This YouTube talk by Nathan Fowkes totally changed how I think about light and color. His work usually uses the scheme of warm bounce light with cool atmospheric light, which is almost a hack for making beautiful images. There’s nothing especially technical about this lighting-just your standard cool skydome, warm directional light for the sun, and a couple of warm kick lights on the cablecars for a highlight. I think the “secret sauce” to outdoor lighting is to get buttery smooth bounces. Here are my Lightmass settings-your mileage may vary. It’s also important to put down enough reflection captures in localized areas with metal, and a Lightmass Importance Volume where your camera will be looking. In San Francisco, we have a ton of fog-so much that it even has a Twitter. Appropriately, I went heavy on the Exponential Height Fog. Mine is fairly dense, and Inscatters to a bright, saturated blue, which I think works in a stylised scene like this. I also changed the Start Distance so it wasn’t overpowering the hero props, which were always close to camera.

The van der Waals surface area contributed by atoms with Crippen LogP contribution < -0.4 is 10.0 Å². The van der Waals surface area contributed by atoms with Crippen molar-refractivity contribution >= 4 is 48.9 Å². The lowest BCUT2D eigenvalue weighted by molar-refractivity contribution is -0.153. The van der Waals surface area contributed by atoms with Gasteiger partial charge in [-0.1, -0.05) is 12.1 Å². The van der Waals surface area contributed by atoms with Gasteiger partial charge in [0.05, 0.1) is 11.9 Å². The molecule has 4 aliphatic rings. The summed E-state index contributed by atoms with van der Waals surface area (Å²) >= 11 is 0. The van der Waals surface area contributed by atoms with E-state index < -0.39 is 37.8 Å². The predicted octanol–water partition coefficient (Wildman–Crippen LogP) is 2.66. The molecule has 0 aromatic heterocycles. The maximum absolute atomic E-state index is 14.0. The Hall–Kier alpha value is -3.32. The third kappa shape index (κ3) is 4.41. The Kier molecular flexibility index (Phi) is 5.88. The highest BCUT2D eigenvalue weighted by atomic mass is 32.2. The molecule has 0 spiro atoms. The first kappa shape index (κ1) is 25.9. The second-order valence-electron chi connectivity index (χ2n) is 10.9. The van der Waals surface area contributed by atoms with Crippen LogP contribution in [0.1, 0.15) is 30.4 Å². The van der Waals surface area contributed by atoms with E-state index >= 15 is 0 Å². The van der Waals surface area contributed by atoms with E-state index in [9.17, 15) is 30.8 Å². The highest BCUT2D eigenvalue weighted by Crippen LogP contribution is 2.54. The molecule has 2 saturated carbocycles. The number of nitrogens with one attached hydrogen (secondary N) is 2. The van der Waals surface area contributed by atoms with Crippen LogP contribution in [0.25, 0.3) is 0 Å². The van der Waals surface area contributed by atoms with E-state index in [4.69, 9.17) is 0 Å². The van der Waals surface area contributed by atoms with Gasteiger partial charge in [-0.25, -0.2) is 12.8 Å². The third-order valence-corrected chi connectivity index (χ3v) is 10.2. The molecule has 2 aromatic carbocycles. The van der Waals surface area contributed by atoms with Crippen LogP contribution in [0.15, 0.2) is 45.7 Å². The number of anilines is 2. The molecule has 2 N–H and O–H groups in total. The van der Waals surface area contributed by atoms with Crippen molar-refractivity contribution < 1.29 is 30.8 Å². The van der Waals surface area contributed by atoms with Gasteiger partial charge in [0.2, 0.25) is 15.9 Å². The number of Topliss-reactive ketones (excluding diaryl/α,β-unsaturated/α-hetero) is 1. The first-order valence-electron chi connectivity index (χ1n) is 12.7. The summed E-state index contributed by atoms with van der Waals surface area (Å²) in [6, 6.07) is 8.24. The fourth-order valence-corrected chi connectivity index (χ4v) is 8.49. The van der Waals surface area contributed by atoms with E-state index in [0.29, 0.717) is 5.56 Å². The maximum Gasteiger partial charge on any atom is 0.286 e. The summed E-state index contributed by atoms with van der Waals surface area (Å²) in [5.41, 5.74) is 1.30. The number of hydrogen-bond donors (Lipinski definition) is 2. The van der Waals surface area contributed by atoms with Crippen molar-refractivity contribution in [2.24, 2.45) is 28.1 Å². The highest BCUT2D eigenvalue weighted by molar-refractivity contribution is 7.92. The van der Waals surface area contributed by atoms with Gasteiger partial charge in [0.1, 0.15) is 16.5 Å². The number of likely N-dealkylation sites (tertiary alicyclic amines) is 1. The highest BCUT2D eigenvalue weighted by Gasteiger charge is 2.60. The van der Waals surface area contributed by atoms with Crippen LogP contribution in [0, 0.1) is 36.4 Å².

Ah…here’s the spicy part! I cranked up the global Saturation and Contrast a bit, and graded the shadows to be slightly purple and the midtones to be slightly orange (remember that Nathan Fowkes talk I mentioned earlier?). In the Post-Process, I also turn on just a bit of bloom, some per-shot Depth of Field, and set the Auto Exposure to Min .03 and Max 2.0. That’s it! No magic required.
Improvements could be made, but done is better than perfect. I am still learning a lot about the engine, so I wanted to say thanks to everyone out there on Polycount, the Epic forums, Ten Thousand Hours, and right here on 80Level for being so helpful and eager to share your techniques. I’d also like to thank Clinton Crumpler for teaching his awesome Modular Environments class and kickstarting my UE4 learning. I’m really happy to be able to give back a little, and I hope this has helped someone out there! Drop me a line if you have any questions, and good luck!